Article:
Loan Process – Selection




Securing finances requires a decision that you may have to live with for thirty years—so spend time comparing different lenders before making your choice. There a number of ways to find one, whether through traditional print ads, Realtor referrals or Internet sources. There are also several considerations to keep in mind when shopping for the right lender and program:


Consider the competitiveness of a lender's prices with that of others, especially for mortgage rates, interest rates, and additional costs.

Diversity of Products

Price is important but by no means should it be your only determining factor. How extensive is the lender's range of offered loan programs? Check the availability of the program most appropriate to your credit profile and property.


Do your lenders and brokers communicate effectively and thoroughly? Are they attentive and prompt? You aren't looking for just a guide but a partner—someone you can work with and trust every step of the way.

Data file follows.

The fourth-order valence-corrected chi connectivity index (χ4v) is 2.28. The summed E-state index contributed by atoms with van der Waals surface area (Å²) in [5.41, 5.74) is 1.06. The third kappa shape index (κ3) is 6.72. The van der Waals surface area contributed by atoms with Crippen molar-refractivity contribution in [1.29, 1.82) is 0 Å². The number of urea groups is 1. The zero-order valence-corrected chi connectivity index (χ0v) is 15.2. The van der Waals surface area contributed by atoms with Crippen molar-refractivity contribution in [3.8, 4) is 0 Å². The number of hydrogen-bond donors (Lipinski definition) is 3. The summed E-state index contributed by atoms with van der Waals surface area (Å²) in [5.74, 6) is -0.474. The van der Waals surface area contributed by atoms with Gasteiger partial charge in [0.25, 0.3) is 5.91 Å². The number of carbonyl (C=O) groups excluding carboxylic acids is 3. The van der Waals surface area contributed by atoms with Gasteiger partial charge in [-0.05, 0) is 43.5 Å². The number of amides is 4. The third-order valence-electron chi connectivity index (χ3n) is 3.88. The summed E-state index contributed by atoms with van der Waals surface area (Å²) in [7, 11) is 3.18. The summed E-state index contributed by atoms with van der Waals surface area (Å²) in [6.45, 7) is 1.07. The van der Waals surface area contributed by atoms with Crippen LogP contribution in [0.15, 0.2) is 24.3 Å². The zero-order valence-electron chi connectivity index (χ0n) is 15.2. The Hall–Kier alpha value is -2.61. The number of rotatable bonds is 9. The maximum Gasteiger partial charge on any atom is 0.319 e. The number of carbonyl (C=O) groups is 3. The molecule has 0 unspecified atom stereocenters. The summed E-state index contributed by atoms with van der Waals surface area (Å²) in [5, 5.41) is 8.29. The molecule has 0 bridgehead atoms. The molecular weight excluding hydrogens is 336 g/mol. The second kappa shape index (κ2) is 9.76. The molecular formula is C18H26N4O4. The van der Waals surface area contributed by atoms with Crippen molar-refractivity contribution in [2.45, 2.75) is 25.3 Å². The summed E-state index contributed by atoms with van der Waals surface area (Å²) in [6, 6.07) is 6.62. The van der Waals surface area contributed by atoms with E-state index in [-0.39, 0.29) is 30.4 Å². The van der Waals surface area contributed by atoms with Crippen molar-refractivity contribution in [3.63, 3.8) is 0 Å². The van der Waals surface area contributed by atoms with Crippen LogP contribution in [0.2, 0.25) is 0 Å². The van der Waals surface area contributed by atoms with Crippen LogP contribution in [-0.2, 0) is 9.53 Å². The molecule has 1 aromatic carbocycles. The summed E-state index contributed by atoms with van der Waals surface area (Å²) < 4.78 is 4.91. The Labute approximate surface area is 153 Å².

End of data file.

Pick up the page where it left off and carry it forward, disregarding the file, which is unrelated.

Check whether the lender has access to local loan approval committees that understand your goals as a borrower.


Though there are many different kinds of loans available today, these three are the most commonly used:

Fixed Loan

This long-term option requires monthly payments that will remain the same throughout the duration of the loan, which may vary from fifteen to thirty years. Though it's the most affordable short-term solution, it may cost more than shorter term mortgages over the life of the loan.

Adjustable Rate Mortgage (ARM)

The loan rate here will be determined by factors such as index, readjustment intervals, and capitalization rate. The initial interest rate can be as much as 2 to 3 percent lower than a comparable fixed rate mortgage, which can make home ownership more affordable. However you should first examine variant factors and downside risks before seriously considering this option.

Hybrid Loan

Also known as an intermediate or convertible ARM, it offers a fixed interest rate for a specified initial period before it "switches" to an ARM and adjusts with the market every six months or every year. Consult with your lender to assess which loan type and program would best correspond with your resources and needs.

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